News Release

Caltrans and NPS Retrofit Project Helps Wildlife Cross Highway 118

Pictured here is one of the wildlife crossings constructed to help local wildlife cross a two-lane highway safely.

National Park Service

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News Release Date: April 14, 2021

Contact: Ana Beatriz Cholo, 8053702385

Contact: Michael Comeaux, Caltrans, 213-897-9372

THOUSAND OAKS, Calif.— Wildlife, large and small, are getting some help from their biologist friends at the California Department of Transportation (Caltrans) and the National Park Service (NPS) to cross a dozen-mile stretch of State Route 118, a two-lane highway in Ventura County. Photos can be accessed here

At the heart of the mitigation project are two goals: to create more habitat connectivity for diverse species of wildlife and to keep animals from becoming roadkill.  

The decade-long collaboration has led to retrofitting five drainage culverts to make them accessible for wildlife and adding fencing to funnel animals to them. Overall, the effort has involved an initial year-long study of wildlife movement, mortality, and crossing use, then the acquisition of funds for the retrofits followed by the construction work of modifying the culverts and adding fencing, and finally post-construction wildlife monitoring.  

The retrofits are mostly complete and are now being monitored by wildlife biologists using remote cameras to assess how well their efforts have succeeded. As many as 10,000 images are being captured each month by remote cameras.  

“If we want to keep a diverse wildlife community in these areas, we need to help them cross these roadways or eventually we’re going to lose species that are not capable of crossing,” said Justin Brown, a wildlife biologist with Santa Monica Mountains National Recreation Area (SMMNRA), a unit of the NPS.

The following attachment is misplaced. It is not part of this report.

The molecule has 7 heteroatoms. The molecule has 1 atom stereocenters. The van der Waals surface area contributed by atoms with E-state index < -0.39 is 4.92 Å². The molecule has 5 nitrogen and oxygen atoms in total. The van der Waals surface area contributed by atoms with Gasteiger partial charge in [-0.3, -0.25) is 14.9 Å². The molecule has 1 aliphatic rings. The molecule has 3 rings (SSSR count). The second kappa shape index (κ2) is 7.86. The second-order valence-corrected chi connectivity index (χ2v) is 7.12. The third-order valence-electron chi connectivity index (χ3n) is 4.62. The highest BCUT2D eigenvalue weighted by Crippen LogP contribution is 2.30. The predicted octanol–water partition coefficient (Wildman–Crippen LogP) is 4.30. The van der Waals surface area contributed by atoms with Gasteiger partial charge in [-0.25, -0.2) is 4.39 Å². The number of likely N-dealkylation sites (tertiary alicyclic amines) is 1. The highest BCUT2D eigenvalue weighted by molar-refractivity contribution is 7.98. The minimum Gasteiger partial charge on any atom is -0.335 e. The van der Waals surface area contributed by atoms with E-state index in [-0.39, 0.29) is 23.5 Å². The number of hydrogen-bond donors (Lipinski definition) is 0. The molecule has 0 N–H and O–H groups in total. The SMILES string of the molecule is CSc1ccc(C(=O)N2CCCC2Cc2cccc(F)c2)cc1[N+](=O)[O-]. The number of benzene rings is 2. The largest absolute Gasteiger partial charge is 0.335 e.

According to Brown, wildlife crossings are areas where animals naturally approach roadways, such as where riparian areas intersect them. Many of these crossings intersect different types of roads in the region, including highways and freeways. Animals suffer the consequences when motorists hit them as they attempt to cross the road. 

In many situations, animals apparently view roads as a barrier to movement and do not even try to cross them. Ultimately, this can lead to dividing a formerly single population into two or more separated, and sometimes even isolated, population segments. As with what is happening with the mountain lion population in the Santa Monica Mountains, this can cause a range of adverse effects, including a lack of genetic diversity. Roads like Highway 118, though they are far smaller and have far less traffic than Route 101, generally present more of a mortality threat for wildlife. 

Paul Caron, a Caltrans senior biologist, explains that it’s because the two-lane highway appears more benign.  

“Most animals won’t even try to cross the 101,” Caron said. “All of these roads – the 126, 118, and others are all interconnected. What good is it if we just focus on the 101, when they all get killed on or are not willing to cross the 118?” 

Caron said that even though most roads have culverts, many are not appropriate for all species due to their location, size, or surrounding habitat. Many underpasses are unusable for wildlife species because of siltation blocking the culvert or walls associated with the culverts blocking access. 

“Over the years, we’ve discovered a number of techniques that help reduce collisions and maintain connectivity for wildlife like fencing with escape points such as ramps or one-way gates,” Caron said.  

Though NPS is still in the middle of the post-construction study, it’s clear that the mitigation is having a large impact on the permeability of the roadway for local wildlife. Some culverts that had almost no use prior to the retrofitting of ramps are now seeing wildlife use almost daily.